'I said I wanted to be alone.'

“I said I wanted to be alone,” Vash growled.

“You didn’t say it to me,” Kiv shrugged.

“I would have if you had been there. And I’m saying it now.”

“But I’m still not there. What are you doing, Vash? Burning your hands again?”



“What then?”


“For what?”

“To die.”

“Oh, Vash,” Kiv sighed. He lit one of the blue glowpots – lately he could not bear to see his friend in firelight alone – and sat beside him. “You shaved. That’s an improvement.”

'You shaved.  That's an improvement.'

Vash snorted.

“I don’t like to see you like this. You’re not yourself,” Kiv said softly.

“How can I be myself?” Vash snapped. “Half of me is far away from here!”

“She has been far away before.”

“Then she did not know. Now she knows. And she does not want me.”

'Now she knows.  And she does not want me.'

“Of course she wants you. Perhaps she does not understand, but she must want you. Just as any creature wants to live.”

“I don’t want to live.”


“I don’t!”

“Yes, you do, Vash…”

“No, I don’t. If she does not return, one of us will die. And she is… she has never been strong…” His voice was already frail from two weeks of fasting, and now it broke entirely.

'And she is... she has never been strong...'

“She will return.”

“She may try,” Vash whispered. “She may not make it.”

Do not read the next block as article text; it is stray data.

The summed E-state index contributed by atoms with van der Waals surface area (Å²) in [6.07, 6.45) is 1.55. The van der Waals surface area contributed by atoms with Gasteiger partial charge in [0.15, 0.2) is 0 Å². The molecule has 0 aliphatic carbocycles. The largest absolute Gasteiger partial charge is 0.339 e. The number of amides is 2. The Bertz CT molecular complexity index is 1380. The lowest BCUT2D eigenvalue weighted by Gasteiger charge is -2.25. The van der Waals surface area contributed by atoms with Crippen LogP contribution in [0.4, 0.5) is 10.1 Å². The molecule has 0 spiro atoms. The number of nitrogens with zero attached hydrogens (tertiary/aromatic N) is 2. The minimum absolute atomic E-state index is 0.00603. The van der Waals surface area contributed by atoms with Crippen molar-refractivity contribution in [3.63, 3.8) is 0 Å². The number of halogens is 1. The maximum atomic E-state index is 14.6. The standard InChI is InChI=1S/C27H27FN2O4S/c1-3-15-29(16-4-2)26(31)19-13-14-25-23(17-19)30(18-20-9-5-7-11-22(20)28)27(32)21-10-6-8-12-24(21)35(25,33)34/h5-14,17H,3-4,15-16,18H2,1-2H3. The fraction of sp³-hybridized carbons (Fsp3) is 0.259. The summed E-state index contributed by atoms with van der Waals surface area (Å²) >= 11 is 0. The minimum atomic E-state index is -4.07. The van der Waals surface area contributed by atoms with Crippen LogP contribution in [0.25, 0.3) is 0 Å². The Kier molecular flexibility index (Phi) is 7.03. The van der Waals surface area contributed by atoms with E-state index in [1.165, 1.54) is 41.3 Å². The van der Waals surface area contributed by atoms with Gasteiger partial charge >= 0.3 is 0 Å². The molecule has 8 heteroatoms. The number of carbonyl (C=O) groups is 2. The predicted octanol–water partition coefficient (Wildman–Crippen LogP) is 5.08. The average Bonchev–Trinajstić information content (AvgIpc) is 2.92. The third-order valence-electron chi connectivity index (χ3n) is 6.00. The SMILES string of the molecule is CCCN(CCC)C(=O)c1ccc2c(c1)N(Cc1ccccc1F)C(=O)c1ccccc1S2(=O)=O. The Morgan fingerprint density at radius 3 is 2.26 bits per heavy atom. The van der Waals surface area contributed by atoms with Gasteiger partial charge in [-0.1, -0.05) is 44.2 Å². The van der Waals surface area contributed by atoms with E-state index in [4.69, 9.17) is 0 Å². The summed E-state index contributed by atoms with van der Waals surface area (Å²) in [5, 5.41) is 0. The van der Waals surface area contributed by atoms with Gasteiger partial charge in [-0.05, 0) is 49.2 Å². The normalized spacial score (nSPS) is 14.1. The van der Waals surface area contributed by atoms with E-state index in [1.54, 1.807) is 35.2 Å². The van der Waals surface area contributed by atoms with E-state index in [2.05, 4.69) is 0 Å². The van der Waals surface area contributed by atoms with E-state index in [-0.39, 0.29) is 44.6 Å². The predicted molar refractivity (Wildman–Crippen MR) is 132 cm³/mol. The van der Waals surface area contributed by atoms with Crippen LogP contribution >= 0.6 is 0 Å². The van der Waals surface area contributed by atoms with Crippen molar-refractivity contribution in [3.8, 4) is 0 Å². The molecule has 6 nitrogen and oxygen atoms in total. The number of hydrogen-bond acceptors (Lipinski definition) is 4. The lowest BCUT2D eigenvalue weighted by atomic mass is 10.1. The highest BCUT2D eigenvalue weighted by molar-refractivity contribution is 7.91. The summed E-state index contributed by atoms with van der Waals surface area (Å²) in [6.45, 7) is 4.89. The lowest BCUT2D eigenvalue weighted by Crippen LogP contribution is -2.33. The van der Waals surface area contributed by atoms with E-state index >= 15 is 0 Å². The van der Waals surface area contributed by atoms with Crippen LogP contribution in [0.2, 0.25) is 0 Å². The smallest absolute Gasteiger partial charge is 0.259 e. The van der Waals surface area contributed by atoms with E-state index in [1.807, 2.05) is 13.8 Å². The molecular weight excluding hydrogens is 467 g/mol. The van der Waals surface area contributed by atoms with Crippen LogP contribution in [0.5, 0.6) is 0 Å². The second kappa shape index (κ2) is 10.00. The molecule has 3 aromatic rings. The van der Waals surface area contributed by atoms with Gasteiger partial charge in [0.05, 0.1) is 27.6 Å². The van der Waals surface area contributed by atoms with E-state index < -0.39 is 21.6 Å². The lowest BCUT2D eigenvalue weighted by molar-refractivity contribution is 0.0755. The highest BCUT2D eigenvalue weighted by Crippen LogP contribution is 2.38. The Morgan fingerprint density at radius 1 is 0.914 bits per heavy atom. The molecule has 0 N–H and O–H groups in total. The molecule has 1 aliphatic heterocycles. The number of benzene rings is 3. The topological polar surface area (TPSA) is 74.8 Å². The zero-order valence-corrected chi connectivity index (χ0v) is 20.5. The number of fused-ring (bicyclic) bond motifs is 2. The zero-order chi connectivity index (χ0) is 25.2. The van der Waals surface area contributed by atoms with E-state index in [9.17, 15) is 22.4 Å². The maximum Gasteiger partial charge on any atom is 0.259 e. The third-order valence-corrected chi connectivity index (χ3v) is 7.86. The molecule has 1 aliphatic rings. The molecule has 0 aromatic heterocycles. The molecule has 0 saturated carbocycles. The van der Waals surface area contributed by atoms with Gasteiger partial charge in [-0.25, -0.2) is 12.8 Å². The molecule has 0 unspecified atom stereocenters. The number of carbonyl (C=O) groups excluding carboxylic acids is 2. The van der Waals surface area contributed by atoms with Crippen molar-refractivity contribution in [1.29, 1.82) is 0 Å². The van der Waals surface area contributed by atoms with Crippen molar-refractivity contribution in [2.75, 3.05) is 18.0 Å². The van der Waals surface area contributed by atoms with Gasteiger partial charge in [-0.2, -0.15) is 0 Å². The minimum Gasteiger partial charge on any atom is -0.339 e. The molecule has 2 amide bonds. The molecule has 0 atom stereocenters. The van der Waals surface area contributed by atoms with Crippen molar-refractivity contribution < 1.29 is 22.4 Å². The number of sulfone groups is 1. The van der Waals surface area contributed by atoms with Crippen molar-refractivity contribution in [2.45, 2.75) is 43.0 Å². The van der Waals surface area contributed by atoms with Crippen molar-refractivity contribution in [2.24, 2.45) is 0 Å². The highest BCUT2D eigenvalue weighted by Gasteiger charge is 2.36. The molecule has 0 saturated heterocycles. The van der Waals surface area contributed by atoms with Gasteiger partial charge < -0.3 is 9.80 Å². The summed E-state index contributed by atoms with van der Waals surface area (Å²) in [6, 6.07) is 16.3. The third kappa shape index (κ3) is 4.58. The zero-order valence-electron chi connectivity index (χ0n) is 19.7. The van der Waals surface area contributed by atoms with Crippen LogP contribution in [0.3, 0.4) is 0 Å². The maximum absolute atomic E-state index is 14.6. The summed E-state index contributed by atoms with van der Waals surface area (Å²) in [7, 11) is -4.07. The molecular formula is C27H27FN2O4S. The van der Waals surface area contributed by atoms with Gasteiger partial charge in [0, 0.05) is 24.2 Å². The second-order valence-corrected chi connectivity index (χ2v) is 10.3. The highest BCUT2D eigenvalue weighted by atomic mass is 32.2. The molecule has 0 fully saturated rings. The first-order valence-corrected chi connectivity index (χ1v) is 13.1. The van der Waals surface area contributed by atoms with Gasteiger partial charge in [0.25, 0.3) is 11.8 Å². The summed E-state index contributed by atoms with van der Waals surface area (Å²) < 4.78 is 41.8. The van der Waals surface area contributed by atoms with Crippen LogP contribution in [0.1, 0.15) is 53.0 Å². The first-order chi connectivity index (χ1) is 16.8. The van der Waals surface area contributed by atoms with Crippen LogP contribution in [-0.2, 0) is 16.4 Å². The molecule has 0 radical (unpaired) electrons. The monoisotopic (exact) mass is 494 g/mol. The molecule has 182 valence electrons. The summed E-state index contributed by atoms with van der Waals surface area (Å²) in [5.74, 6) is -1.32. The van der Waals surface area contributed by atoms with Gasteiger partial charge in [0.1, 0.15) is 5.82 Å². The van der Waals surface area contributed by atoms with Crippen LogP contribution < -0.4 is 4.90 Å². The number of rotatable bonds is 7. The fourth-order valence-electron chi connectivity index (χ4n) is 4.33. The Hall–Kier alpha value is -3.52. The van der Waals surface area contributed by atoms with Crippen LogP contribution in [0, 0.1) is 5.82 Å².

“If one of us must die, it should be I.”

“Then what will become of the rest of us? Vash? You begin to sound like your father.”

“You came here to insult me?” Vash asked with a bitter laugh.

'You came here to insult me?'

“Comparing you to your father is not an insult. But you know you are not like him, and the rest of us take hope in that. I think it is harder to see you as you are now than it was when you were missing.”

“How am I?” Vash muttered.

“Hateful. With that, our hope is gone.”

“I am not hateful,” Vash sighed. “I am not hateful any longer. I don’t know why. I woke up today, and I did not hate him any longer. Perhaps it is unfair to blame him for loving her. She is magnificent enough, it is a wonder all the men don’t.”

“That would be inconvenient,” Kiv grumbled as he stretched himself out on the floor of the cave.

'That would be inconvenient.'

“If only I could die before her, and she could be well, then I would hope that he would make her happy. So I can’t hate him.”

“How can a man make an elf happy?”

“I don’t know, Kiv. I think there are things we don’t know about men and elves, or lies we have been told. Explain to me how Egelric had a son with that Sela-​​elf of his.”

“We’ve been through this before,” Kiv sighed wearily. “It can’t be Egelric’s son. It must have an elf father.”

“Then explain to me how it has water nature like its mother.”

'Then explain to me how it has water nature like its mother.'

Kiv could not. “I think you must have been mistaken.”

“I held it. And I think it does look like Egelric.”

“That Lar-​​elf had a son who has air nature like its father. Just as we expected.”

“That does not mean that Egelric did not have a son with the Sela-​​elf.”

“I don’t want to go over this again,” Kiv grumbled. “Why are we talking about this anyway?”

“Because she will have a child with him!” Vash sobbed.

“Oh, that was why,” Kiv sighed.

'Oh, that was why.'

“My darling! And she is only a child herself…”